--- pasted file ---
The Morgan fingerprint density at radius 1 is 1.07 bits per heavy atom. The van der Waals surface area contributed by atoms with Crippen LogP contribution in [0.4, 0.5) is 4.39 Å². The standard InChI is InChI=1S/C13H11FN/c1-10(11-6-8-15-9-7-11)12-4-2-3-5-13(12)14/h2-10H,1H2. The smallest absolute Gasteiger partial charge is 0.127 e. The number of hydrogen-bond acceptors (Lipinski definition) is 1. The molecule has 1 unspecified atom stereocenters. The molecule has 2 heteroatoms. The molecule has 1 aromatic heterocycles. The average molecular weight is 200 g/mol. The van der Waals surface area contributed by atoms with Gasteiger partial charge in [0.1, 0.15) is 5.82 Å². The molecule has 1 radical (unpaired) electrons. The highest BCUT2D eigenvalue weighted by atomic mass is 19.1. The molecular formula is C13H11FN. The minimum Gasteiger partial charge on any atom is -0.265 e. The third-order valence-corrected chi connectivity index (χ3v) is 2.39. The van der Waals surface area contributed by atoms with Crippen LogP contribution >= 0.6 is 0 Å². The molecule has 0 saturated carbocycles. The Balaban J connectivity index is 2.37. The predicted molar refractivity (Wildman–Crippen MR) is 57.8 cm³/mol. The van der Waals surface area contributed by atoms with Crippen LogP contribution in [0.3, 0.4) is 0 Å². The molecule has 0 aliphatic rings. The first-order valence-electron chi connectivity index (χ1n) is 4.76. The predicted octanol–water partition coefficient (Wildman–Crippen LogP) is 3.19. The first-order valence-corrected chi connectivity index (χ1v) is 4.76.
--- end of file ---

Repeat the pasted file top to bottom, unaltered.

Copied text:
The Morgan fingerprint density at radius 1 is 1.07 bits per heavy atom. The van der Waals surface area contributed by atoms with Crippen LogP contribution in [0.4, 0.5) is 4.39 Å². The standard InChI is InChI=1S/C13H11FN/c1-10(11-6-8-15-9-7-11)12-4-2-3-5-13(12)14/h2-10H,1H2. The smallest absolute Gasteiger partial charge is 0.127 e. The number of hydrogen-bond acceptors (Lipinski definition) is 1. The molecule has 1 unspecified atom stereocenters. The molecule has 2 heteroatoms. The molecule has 1 aromatic heterocycles. The average molecular weight is 200 g/mol. The van der Waals surface area contributed by atoms with Gasteiger partial charge in [0.1, 0.15) is 5.82 Å². The molecule has 1 radical (unpaired) electrons. The highest BCUT2D eigenvalue weighted by atomic mass is 19.1. The molecular formula is C13H11FN. The minimum Gasteiger partial charge on any atom is -0.265 e. The third-order valence-corrected chi connectivity index (χ3v) is 2.39. The van der Waals surface area contributed by atoms with Crippen LogP contribution >= 0.6 is 0 Å². The molecule has 0 saturated carbocycles. The Balaban J connectivity index is 2.37. The predicted molar refractivity (Wildman–Crippen MR) is 57.8 cm³/mol. The van der Waals surface area contributed by atoms with Crippen LogP contribution in [0.3, 0.4) is 0 Å². The molecule has 0 aliphatic rings. The first-order valence-electron chi connectivity index (χ1n) is 4.76. The predicted octanol–water partition coefficient (Wildman–Crippen LogP) is 3.19. The first-order valence-corrected chi connectivity index (χ1v) is 4.76.